A number of key US government departments have been hacked, with concern that the attack has allowed a foreign power to monitor American government communication.
Reuters reported that hackers thought to be working for Russia have been monitoring internal email traffic at the US Treasury and US Commerce departments, according to people familiar with the matter.
The US responded by ordering all federal agencies to disconnect from SolarWinds Orion, a computer network tool.
Indeed, so serious is the hack being viewed in Washington, that a National Security Council meeting at the White House was called on Saturday, one of the people familiar with the matter told Reuters.
US officials have not said much publicly beyond the Commerce Department confirming there was a breach at one of its agencies and that they asked the Cybersecurity and Infrastructure Security Agency (CISA) and the FBI to investigate.
Last month President Donald Trump fired Cisa boss Chris Krebs after he publicly disagreed with the President’s claims of ‘massive’ voter fraud in the recent US election.
The US government has not publicly identified who might be behind the hacking, but three of the people familiar with the investigation told Reuters that Russia is currently believed to be responsible for the attack.
Two of the people said that the breaches are connected to a broad campaign that also involved the recently disclosed hack on FireEye, a major US cybersecurity company with government and commercial contracts.
Last week FireEye admitted that the ‘state-sponsored attack’ had also resulted in the theft of its internal hacking tools (‘Red Team assessment tools’) used by FireEye to test the cyber defences of its customers.
It is reported that the hackers managed to tamper with updates released by SolarWinds, two people familiar with the matter told Reuters. The attack – often referred to as a “supply chain attack” – works by hiding malicious code in the body of legitimate software updates provided to targets by third parties.
In a statement released late Sunday, SolarWinds reportedly said that updates to its monitoring software released between March and June of this year may have been subverted by what it described as a “highly-sophisticated, targeted and manual supply chain attack by a nation state.”
As a result, CISA issued an emergency directive, ordering federal agencies to stop using the tool immediately.
“CISA has determined that this exploitation of SolarWinds products poses an unacceptable risk to Federal Civilian Executive Branch agencies and requires emergency action,” it stated.
“CISA understands that the vendor is working to provide updated software patches,” it added “However, agencies must wait until CISA provides further guidance before using any forthcoming patches to reinstall the SolarWinds Orion software in their enterprise.”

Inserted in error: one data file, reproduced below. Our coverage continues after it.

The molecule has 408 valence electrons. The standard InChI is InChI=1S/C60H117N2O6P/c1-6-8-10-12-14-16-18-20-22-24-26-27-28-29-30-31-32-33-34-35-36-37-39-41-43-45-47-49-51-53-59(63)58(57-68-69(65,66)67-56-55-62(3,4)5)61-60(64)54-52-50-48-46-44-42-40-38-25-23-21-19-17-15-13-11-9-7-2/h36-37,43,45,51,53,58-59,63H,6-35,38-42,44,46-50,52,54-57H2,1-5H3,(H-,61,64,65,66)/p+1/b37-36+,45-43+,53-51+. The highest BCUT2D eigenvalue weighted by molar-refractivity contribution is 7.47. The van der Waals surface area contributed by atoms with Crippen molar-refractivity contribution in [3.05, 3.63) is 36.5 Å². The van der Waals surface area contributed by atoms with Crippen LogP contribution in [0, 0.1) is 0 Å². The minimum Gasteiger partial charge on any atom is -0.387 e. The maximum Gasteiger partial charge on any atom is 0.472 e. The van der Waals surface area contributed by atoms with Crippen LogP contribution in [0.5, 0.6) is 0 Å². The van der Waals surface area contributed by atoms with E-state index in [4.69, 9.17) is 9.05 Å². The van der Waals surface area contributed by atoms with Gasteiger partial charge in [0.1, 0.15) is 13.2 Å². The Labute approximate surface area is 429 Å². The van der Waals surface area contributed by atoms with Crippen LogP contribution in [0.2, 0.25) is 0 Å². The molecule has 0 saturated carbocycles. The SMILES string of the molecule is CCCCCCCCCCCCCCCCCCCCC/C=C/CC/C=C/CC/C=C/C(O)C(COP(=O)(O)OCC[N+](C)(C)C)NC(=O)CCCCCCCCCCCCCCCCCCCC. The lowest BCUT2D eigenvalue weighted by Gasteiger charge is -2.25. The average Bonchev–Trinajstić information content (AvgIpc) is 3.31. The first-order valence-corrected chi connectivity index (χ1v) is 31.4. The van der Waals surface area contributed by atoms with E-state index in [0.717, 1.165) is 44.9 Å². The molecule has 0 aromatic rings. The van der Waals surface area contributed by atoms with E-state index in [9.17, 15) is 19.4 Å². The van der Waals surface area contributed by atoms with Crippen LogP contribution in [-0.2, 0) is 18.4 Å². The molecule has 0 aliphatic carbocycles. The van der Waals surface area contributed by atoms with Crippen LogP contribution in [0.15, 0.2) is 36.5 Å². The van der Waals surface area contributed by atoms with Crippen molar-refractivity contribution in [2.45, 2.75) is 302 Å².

Russia meanwhile has denied it is involved in the mater.
The Russian foreign ministry, in a Facebook post, described the allegations as another unfounded attempt by the US media to blame Russia for cyberattacks against US agencies.
The attack prompted a response from experts in the security arena.
“The growing list of significant breaches underlines the fact that cybercrime knows no boundaries and everyone must be diligent, now more than ever,” said Stuart Reed, UK director at Orange Cyberdefense.
“While details of this incident are still emerging, a major security theme of this year has been vulnerabilities in leading perimeter security platforms – particularly those used to facilitate secure remote access for the instant army of remote workers the Covid-19 crisis presented us with,” said Reed. “As a result of fast implementation and scaling, patches and upgrades for these are taking far too long, and this problem appears to be getting worse. State-backed and criminal hackers have noted this opportunity and pivoted dramatically to explore it, with devastating effect.”
“We return again to the fundamental question how we deal with a new world where hacking is big business and we are up against some pretty smart and well-motivated adversaries,” said Reed. “Firstly, it is important to get the basics right. Unfortunately, the most determined and motivated attacker will keep probing until they do discover a weakness.”
“We have seen that commercial hackers can be as sophisticated and skilled as state sponsored adversaries,” said Reed. “There is one crucial difference however. A state adversary is often resource and time constrained while a commercial adversary is only constrained by economics. Economics which currently makes hacking very attractive and lucrative.”
Another expert noted that the attack was well executed compromised of the supply chain.
“This is significant example of a well-executed supply chain attack compromising a popular IT administration tool as a penetration mechanism,” said Matt Walmsley, director enterprise market development at Vectra.
“The subsequent exploitation of authentication controls enabled the threat actor to pivot to the cloud and operate undetected for an extended time in Microsoft 365, which allowed them to gather intelligence,” said Walmsley.
“Opportunities for these kind of attacks like this are vast and growing,” said Walmsley. “It highlights the need for security teams to be able to tie together all host and account interactions as they move between cloud and on-premise environments in a consolidated view. Security teams also need to drastically reduce the overall risk of a breach by gaining instant visibility and understanding of who and what is accessing data or changing configurations, regardless of how they are doing it, and from where.”
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